As a homosexual (or more accurately bisexual), Nureyev certainly would have related to the hate directed at Valentino and as a world-famous ballet dancer, he would also have been able to relate to Valentino's fame, outrageous lifestyle, the parasitic way in which some people surrounded him and the pressure of being an idol. He created an impression that I found believable and endearing.

Someone in another IMDb user review stated that Nureyev is "not handsome", "short" and "not muscular at all". Of course personal opinions about beauty may differ, but REALLY... if Nureyev is not considered the embodiment of physical perfection, than who is? This man has been a sex icon from the moment he became famous and was adored worldwide not only for his wonderful dancing, but also for his beautiful sculpted body and astonishing charisma. He definitely shows these trademarks in this movie. All his love scenes (even with Michelle Phillips, who he apparently disliked) ooze an erotic feeling. But above all, he shows that his dancing skills exceed the classical ballet. The most captivating moments for anyone with a warm place in his heart for dance, are certainly the spectacular ballroom scenes: from the passionate tango with Vaslav Nijinsky (one of several comical references to ballet) to the stunning duets with his two on-screen wives.

There are chances that you have mixed feelings after having watched this film, but in my case this is mainly due to the script. The main characters stay a little flat in the narrative and the big leaps in between the events leading to Valentino's death sometimes make it hard for people not familiar with the historical background of Valentino to truly understand the implications of the story. The "why" behind the larger-than-life popularity of this iconic cinematic person thus stays a little obscure. However, the sadness over a talented life cut off too early, is a similarity between Valentino and Nureyev (who died in 1993 as a result of AIDS) which gives the entire film a melancholic shine.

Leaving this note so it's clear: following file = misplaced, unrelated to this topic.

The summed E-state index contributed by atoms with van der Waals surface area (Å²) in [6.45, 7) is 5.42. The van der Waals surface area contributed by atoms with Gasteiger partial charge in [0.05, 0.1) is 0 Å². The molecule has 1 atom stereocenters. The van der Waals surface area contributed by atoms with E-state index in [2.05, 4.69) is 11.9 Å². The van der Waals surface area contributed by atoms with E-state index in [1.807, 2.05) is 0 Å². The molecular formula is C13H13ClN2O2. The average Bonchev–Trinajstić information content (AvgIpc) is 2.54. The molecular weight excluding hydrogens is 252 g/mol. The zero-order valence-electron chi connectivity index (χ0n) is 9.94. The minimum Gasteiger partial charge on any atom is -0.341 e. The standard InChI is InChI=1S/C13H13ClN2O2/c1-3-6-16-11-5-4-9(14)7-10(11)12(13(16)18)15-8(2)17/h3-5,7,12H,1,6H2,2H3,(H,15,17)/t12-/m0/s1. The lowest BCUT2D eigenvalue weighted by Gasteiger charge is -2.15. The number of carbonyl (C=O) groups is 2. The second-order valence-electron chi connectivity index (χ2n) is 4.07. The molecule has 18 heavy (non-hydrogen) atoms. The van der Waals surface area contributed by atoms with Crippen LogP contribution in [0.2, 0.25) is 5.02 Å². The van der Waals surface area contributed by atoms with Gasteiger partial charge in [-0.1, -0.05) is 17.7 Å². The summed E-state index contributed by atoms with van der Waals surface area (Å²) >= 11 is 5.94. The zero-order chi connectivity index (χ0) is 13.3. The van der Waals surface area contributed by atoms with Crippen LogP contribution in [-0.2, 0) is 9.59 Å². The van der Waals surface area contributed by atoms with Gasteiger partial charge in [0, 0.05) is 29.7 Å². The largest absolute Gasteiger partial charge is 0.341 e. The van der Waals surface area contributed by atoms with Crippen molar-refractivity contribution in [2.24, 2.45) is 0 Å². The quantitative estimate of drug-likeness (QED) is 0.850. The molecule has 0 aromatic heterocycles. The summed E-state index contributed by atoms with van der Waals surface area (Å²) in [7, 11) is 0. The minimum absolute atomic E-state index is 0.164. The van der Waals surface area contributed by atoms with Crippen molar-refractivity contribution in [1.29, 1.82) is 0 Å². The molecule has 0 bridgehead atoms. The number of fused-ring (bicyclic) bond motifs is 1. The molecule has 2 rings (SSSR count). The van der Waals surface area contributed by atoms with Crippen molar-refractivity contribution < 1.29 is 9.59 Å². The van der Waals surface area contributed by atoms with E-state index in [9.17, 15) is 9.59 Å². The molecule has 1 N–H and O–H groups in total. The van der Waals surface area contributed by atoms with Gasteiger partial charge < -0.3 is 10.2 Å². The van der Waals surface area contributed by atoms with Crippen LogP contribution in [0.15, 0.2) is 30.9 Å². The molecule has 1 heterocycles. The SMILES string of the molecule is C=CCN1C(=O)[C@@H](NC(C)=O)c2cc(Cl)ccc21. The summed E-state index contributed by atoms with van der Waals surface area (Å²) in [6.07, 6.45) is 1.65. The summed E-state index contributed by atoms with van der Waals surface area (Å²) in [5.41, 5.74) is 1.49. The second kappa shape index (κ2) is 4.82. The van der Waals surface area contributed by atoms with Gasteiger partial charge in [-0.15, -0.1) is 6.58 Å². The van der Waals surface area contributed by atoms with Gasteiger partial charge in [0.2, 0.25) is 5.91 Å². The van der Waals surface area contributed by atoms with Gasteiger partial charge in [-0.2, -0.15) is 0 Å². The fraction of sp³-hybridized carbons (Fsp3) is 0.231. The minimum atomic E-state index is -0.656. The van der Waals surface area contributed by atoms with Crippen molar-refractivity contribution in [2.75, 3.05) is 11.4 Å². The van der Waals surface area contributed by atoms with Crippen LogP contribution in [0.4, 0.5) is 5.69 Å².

Reviewed by JasparLamarCrabb 5 / 10

I am mesmerized by this film

Who knows if any of this is true, but director Ken Russell's take on the life of Rudolph Valentino is a lot of fun. Opening at Valentino's infamously raucous funeral, the film is told in flashbacks by various people who knew him. That's where any similarity to CITIZEN KANE ends. Russell is a master of opulence and it's clear that no money was spared. The sets and costumes are spectacular, but they're nearly overshadowed by Russell's casting choices. Michelle Phillips plays Valentino's wife Natasha, Leslie Caron is the great Nazimova and one time Dead End kid Huntz Hall is Paramount chief Jesse Lasky. Bizarre casting to be sure, but all three are surprisingly good. Caron in particular seems to be having a really good time. In hindsight, the casting of Rudolf Nureyev as the world's "greatest lover" seems ironic, but he isn't bad. It is too bad he has to speak. There are times he's incomprehensible. The direction is fairly straightforward, although Caron's funeral scene entrance and Valentino's jail house encounter are vintage Russell --- they're nearly operatic. Carol Kane and Seymour Cassel are in it too.